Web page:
Jonathan Wallace

About me, my life, my politics, my travels, my thoughts

Monday, October 13, 2014


The Monday Morning Blog - Missing Conference

Some years ago, when I worked in London, I used to write a blog post on the train to London each Monday morning, hence the unimaginative title I used of "The Monday Morning Blog". It was a title that warned that I was about to blow off about something political. It's now five years since I wrote a "Monday Morning Blog" but I thought I'd reintroduce it. I won't of course, be sitting on a train when I write it. Instead I'll bash it out on my laptop at home, in between feeding my goats and heading to Hexham to get the coming month's supply of fodder for my livestock.

Today I am looking back at Lib Dem Conference last week, or rather, why I wasn't able to get there. I had booked a weekend pass and had hoped to go up to Glasgow on the Saturday morning and return on the Sunday evening. What got in the way of these political travel plans was my new goat Pinkie and the local history society.

We got Pinkie at the end of August. She is out first milking goat. In our roadmap to becoming self-sufficient, getting a milking goat was a key milestone. Until we had one, we would have a large hole in our self-sufficiency diet, filled by trips to the dairy section of the supermarket. I'm pleased to say those trips have now ended. Pinkie provides us with 2.5 litres of milk a day. We are not yet at the point where we are bathing in the stuff, but our milk lake is growing and cheese-making, yoghurt-making, soap-making etc are on the agenda. The need to milk Pinkie on the weekend of Conference meant I was staying in Gateshead rather than travelling to Glasgow.

The second reason for not going to Conference was the decision of Sunniside History Society to invite me to be their guest speaker at their monthly gathering on Tuesday 7th October. I chose as my subject "The Good Food Guide to Medieval Sunniside". The talk was actually about what medieval Sunniside and the surrounding area would have looked like in the 1340s as well as what people ate in the medieval period. Landscape and diet were closely linked then as people were largely self-sufficient. The talk seemed to go down well but it required a huge amount of research and long walks around the area to take hundreds of photos. Conference therefore had to give way to medieval food, village duckponds and feudal community ovens.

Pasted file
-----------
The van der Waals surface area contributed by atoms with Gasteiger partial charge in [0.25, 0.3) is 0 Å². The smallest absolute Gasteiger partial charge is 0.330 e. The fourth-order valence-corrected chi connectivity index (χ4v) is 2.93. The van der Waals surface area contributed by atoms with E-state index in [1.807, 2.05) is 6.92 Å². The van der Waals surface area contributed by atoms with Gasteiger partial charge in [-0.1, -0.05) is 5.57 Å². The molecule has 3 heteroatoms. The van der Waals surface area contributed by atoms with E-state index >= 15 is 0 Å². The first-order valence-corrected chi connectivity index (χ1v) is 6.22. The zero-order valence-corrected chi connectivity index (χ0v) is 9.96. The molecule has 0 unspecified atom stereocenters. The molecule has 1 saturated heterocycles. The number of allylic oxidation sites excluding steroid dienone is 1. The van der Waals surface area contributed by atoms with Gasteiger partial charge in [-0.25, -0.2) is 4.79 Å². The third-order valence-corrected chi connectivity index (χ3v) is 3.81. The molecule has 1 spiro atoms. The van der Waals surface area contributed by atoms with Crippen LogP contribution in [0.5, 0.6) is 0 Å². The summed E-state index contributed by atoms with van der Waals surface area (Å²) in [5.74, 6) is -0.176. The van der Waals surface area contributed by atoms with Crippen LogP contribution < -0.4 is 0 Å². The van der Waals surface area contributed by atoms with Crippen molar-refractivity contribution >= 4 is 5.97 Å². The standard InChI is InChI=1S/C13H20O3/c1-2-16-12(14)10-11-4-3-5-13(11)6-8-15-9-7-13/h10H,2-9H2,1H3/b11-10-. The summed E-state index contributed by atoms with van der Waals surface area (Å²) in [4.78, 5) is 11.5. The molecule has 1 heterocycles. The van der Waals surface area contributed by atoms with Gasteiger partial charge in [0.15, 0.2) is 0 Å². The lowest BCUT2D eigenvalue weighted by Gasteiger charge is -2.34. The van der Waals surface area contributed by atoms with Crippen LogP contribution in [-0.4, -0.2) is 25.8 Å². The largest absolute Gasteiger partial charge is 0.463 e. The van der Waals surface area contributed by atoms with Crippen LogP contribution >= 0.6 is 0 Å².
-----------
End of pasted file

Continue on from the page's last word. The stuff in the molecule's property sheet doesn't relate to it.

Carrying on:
Had I been at Conference, I would have been tempted to say something about the daft decision to lock out any further airport runways in the South East of England. It seems that many in the party have simply not learnt the lesson of tuition fees. Personally, I thought the suggestion that Gatwick should be expanded was a bit wet but was nevertheless a suitable compromise. My preference is for a 3rd runway at Heathrow. 

Those opposed to a 3rd Heathrow runway claim such a development is environmentally damaging. My argument is that not building an additional runway is even more environmentally damaging. When I am at my house in South East London I can see dozens of aircraft at any time through the day circling over London waiting for their landing slots to become available at congested Heathrow. The amount of pollution from these aircraft is incredible. When flying low and slow, they drink fuel at an alarming rate for no appreciable benefit.